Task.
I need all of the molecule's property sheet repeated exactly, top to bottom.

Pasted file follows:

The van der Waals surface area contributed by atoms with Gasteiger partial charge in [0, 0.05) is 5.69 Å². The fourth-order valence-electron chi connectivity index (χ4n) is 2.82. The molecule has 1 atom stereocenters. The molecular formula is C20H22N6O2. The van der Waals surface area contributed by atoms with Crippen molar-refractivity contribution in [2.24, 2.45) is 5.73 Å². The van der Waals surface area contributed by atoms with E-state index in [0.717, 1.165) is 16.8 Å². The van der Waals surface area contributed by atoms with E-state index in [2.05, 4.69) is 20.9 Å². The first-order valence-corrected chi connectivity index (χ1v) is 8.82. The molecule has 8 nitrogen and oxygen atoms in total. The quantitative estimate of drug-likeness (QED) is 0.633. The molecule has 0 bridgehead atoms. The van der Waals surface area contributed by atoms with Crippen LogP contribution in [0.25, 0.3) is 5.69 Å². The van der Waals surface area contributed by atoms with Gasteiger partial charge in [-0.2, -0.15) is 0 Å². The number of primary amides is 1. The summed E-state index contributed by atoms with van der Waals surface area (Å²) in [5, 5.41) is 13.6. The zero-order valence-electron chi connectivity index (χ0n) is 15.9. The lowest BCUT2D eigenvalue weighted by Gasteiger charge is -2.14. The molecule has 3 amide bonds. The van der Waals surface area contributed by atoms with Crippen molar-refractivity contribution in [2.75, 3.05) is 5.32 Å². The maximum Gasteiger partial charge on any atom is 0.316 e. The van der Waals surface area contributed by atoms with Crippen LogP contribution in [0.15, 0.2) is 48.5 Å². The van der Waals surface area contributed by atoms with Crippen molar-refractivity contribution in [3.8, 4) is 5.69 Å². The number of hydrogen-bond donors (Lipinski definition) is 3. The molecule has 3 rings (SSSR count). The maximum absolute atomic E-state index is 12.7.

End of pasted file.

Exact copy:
The van der Waals surface area contributed by atoms with Gasteiger partial charge in [0, 0.05) is 5.69 Å². The fourth-order valence-electron chi connectivity index (χ4n) is 2.82. The molecule has 1 atom stereocenters. The molecular formula is C20H22N6O2. The van der Waals surface area contributed by atoms with Crippen molar-refractivity contribution in [2.24, 2.45) is 5.73 Å². The van der Waals surface area contributed by atoms with E-state index in [0.717, 1.165) is 16.8 Å². The van der Waals surface area contributed by atoms with E-state index in [2.05, 4.69) is 20.9 Å². The first-order valence-corrected chi connectivity index (χ1v) is 8.82. The molecule has 8 nitrogen and oxygen atoms in total. The quantitative estimate of drug-likeness (QED) is 0.633. The molecule has 0 bridgehead atoms. The van der Waals surface area contributed by atoms with Crippen LogP contribution in [0.25, 0.3) is 5.69 Å². The van der Waals surface area contributed by atoms with Gasteiger partial charge in [-0.2, -0.15) is 0 Å². The number of primary amides is 1. The summed E-state index contributed by atoms with van der Waals surface area (Å²) in [5, 5.41) is 13.6. The zero-order valence-electron chi connectivity index (χ0n) is 15.9. The lowest BCUT2D eigenvalue weighted by Gasteiger charge is -2.14. The molecule has 3 amide bonds. The van der Waals surface area contributed by atoms with Crippen molar-refractivity contribution in [2.75, 3.05) is 5.32 Å². The maximum Gasteiger partial charge on any atom is 0.316 e. The van der Waals surface area contributed by atoms with Crippen LogP contribution in [0.15, 0.2) is 48.5 Å². The van der Waals surface area contributed by atoms with Crippen molar-refractivity contribution in [3.8, 4) is 5.69 Å². The number of hydrogen-bond donors (Lipinski definition) is 3. The molecule has 3 rings (SSSR count). The maximum absolute atomic E-state index is 12.7.